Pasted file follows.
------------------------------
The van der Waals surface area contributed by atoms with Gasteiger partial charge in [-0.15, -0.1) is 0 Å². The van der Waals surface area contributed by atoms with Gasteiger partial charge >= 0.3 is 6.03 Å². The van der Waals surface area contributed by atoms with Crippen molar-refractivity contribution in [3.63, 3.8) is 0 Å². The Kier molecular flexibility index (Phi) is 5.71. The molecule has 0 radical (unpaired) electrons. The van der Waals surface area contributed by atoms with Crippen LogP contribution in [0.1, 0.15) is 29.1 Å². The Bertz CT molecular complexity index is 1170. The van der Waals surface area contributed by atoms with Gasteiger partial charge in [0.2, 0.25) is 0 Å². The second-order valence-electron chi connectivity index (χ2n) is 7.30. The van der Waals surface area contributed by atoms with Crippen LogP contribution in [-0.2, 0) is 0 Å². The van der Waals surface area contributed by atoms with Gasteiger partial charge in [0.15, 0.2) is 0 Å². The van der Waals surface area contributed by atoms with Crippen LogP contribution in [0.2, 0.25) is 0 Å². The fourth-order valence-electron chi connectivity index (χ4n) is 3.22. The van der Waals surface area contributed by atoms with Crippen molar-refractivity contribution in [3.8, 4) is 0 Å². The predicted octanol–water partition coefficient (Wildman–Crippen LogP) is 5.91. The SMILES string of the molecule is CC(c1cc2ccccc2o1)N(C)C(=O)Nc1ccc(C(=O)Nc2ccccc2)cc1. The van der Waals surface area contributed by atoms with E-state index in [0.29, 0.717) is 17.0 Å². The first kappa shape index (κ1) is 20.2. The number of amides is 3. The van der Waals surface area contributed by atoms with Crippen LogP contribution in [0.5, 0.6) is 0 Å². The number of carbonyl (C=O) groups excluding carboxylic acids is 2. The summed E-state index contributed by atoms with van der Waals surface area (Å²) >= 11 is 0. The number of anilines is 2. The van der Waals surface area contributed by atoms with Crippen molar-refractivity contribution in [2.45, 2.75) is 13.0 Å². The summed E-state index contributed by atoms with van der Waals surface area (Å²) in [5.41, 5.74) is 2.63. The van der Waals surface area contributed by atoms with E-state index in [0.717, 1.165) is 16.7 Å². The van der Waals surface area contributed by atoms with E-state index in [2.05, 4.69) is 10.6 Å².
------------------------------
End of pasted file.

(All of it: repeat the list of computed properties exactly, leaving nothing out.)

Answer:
The van der Waals surface area contributed by atoms with Gasteiger partial charge in [-0.15, -0.1) is 0 Å². The van der Waals surface area contributed by atoms with Gasteiger partial charge >= 0.3 is 6.03 Å². The van der Waals surface area contributed by atoms with Crippen molar-refractivity contribution in [3.63, 3.8) is 0 Å². The Kier molecular flexibility index (Phi) is 5.71. The molecule has 0 radical (unpaired) electrons. The van der Waals surface area contributed by atoms with Crippen LogP contribution in [0.1, 0.15) is 29.1 Å². The Bertz CT molecular complexity index is 1170. The van der Waals surface area contributed by atoms with Gasteiger partial charge in [0.2, 0.25) is 0 Å². The second-order valence-electron chi connectivity index (χ2n) is 7.30. The van der Waals surface area contributed by atoms with Crippen LogP contribution in [-0.2, 0) is 0 Å². The van der Waals surface area contributed by atoms with Gasteiger partial charge in [0.15, 0.2) is 0 Å². The van der Waals surface area contributed by atoms with Crippen LogP contribution in [0.2, 0.25) is 0 Å². The fourth-order valence-electron chi connectivity index (χ4n) is 3.22. The van der Waals surface area contributed by atoms with Crippen molar-refractivity contribution in [3.8, 4) is 0 Å². The predicted octanol–water partition coefficient (Wildman–Crippen LogP) is 5.91. The SMILES string of the molecule is CC(c1cc2ccccc2o1)N(C)C(=O)Nc1ccc(C(=O)Nc2ccccc2)cc1. The van der Waals surface area contributed by atoms with E-state index in [0.29, 0.717) is 17.0 Å². The first kappa shape index (κ1) is 20.2. The number of amides is 3. The van der Waals surface area contributed by atoms with Crippen LogP contribution in [0.5, 0.6) is 0 Å². The number of carbonyl (C=O) groups excluding carboxylic acids is 2. The summed E-state index contributed by atoms with van der Waals surface area (Å²) >= 11 is 0. The number of anilines is 2. The van der Waals surface area contributed by atoms with Crippen molar-refractivity contribution in [2.45, 2.75) is 13.0 Å². The summed E-state index contributed by atoms with van der Waals surface area (Å²) in [5.41, 5.74) is 2.63. The van der Waals surface area contributed by atoms with E-state index in [0.717, 1.165) is 16.7 Å². The van der Waals surface area contributed by atoms with E-state index in [2.05, 4.69) is 10.6 Å².